Your issuer will send you a T4RSP, Statement of RRSP Income stating the withdrawn amount.  Finally, you have to file the form with your income tax and benefit return for the year.

Generally, if the LLP student meets the condition of a qualifying student for at least three months during the year, the repayment period starts in the fifth year following the first withdrawal. So, if you make your first withdrawal in 2022, you would need to start paying it back in 2027. 

However, if your student status is terminated before the five years have gone by, you’ll need to start repaying your amount the second year after you stop studying. 

For reference, the Home Buyers’ Plan repayment period lasts 15 years, starting two years after the first withdrawal. Here, you have to pay back 1/15 of the total amount you’ve borrowed until your balance is back to zero.

Alternatives to the Lifelong Learning Plan

If you’re not sold on the idea of taking out LLP loans, that’s okay! Not everything is suitable for everyone. Fortunately, there are still some options you can take advantage of when paying for school. 

One way to pay for your education is to consider withdrawing from your RRSP early. Note that this amount of money is taxable because you are not using any plans. Therefore, by making an early withdrawal, you’d need to pay a withholding tax, pay income tax, lose out on tax-deferred compounding, and lose your contribution room. 

Although this is still an option for many, it’s evident that it comes with numerous drawbacks and additional financial burdens one might not be keen on carrying.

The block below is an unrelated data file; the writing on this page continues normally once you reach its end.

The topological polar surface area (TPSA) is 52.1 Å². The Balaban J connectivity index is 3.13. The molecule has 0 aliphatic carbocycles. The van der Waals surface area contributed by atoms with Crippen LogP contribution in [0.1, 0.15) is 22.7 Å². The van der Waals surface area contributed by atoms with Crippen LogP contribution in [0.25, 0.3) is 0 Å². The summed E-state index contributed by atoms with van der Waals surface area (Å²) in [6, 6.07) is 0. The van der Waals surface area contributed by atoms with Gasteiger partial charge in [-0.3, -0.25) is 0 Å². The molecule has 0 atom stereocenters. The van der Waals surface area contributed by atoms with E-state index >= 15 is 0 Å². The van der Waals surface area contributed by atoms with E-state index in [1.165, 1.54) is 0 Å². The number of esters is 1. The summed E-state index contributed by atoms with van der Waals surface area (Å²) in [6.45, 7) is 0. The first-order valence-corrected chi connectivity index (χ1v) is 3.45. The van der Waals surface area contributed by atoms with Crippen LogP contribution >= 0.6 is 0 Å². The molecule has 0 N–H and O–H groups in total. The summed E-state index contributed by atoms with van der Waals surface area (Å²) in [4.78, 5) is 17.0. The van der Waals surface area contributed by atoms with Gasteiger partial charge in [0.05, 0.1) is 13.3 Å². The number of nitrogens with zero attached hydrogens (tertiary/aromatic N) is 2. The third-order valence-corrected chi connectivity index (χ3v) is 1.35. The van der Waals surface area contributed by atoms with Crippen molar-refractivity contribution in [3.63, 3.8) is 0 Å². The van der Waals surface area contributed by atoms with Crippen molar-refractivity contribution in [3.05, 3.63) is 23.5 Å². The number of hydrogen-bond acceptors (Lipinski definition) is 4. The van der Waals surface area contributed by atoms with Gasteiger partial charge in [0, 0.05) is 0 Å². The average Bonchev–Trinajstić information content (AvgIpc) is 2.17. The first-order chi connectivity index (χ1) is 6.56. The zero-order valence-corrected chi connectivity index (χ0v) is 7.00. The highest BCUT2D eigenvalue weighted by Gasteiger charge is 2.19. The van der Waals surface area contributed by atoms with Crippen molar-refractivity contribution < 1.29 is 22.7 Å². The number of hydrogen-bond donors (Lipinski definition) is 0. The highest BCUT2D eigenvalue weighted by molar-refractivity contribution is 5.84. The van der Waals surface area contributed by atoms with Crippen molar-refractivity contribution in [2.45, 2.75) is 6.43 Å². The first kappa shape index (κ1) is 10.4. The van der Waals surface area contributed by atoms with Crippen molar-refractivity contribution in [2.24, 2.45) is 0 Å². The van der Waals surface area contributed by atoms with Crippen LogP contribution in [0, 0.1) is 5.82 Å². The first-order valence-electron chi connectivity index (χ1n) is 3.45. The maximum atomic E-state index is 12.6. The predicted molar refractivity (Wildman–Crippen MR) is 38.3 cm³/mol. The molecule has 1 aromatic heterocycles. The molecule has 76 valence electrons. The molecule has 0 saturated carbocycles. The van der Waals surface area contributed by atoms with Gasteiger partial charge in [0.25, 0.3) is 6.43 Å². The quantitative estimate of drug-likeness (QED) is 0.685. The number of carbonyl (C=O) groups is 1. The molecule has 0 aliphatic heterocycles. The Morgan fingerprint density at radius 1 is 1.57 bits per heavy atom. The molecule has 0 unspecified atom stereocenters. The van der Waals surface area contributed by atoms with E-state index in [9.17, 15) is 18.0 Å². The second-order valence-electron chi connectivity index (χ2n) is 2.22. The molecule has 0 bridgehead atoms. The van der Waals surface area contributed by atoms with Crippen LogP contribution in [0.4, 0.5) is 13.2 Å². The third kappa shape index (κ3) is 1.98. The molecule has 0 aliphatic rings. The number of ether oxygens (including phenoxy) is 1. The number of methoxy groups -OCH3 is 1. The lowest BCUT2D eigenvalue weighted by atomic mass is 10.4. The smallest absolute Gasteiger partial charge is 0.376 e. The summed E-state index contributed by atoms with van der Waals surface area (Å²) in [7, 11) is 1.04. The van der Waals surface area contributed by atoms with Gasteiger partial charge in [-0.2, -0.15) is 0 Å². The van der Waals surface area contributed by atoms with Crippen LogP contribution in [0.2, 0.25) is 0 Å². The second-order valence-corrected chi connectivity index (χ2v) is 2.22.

Another alternative to the LLP in Canada is funding your education with your tax-free savings account (TFSA). By opening a high-interest savings account, you can enjoy great flexibility and withdraw money for all kinds of things, including education.

Additionally, your TFSA savings provide funds that you can access tax-free. Sounds like a viable solution to us!

students attending a class with Lifelong Learning Plan program


As you can tell, Canada’s Lifelong Learning Plan is a great way to save money on your educational costs. Going back to school doesn’t have to be a daunting experience as it signifies a new page in your or your partner’s life. 

Growing your mind and fulfilling your potential shouldn’t be halted by a lack of funds. 


What is the Lifelong Learning Plan in Canada?

The Lifelong Learning Plan (LLP) is a government-sponsored program in Canada that encourages and supports lifelong learning. It helps Canadians save money on education costs, making it easier for them to go back to school later in life.

How long do you have to pay back LLP?

LLP repayment has a maximum amount of time of 10 years. However, you can choose to pay your loans back sooner if you want. 

What are some examples of lifelong learning?

Lifelong learning incorporates different activities, such as going back to school to get a new degree or diploma, studying for a new career, taking courses to learn new skills or improve your current ones, etc.

Can I use RRSP to pay off my student loans?

The short answer is yes; you can use your Registered Retirement Savings Plan funds to pay off your LLP loans. However, you will need to pay income tax on the money you withdraw. Note that you may also be charged a penalty for early withdrawal

Does Canada Life offer RRSPs?

Yes, Canada life offers RRSPs. What’s more, you can also withdraw money from your retirement account for education or a home, i.e. a Lifelong Learning Plan or a Home Buyers’ Plan.


When Angela combined her deep-seated love for linguistics with her growing interest for finance and money management, she struck a gold mine. She’s scoured the internet far and wide for all things related to money and finances, including payments, budgeting and investing. Now she’s eager to share her knowledge and skills with the world, determined to make it a better place. In her free time, she loves to read a good book.

Latest from this author

Can Canadians Use Cash App (+ 7 Alternatives to Try) Do Student Loans Affect Credit Score in Canada? TFSA Successor Holder vs Beneficiary How to Claim Side Jobs on Taxes in Canada?

Leave a Reply

Your email address will not be published. Required fields are marked *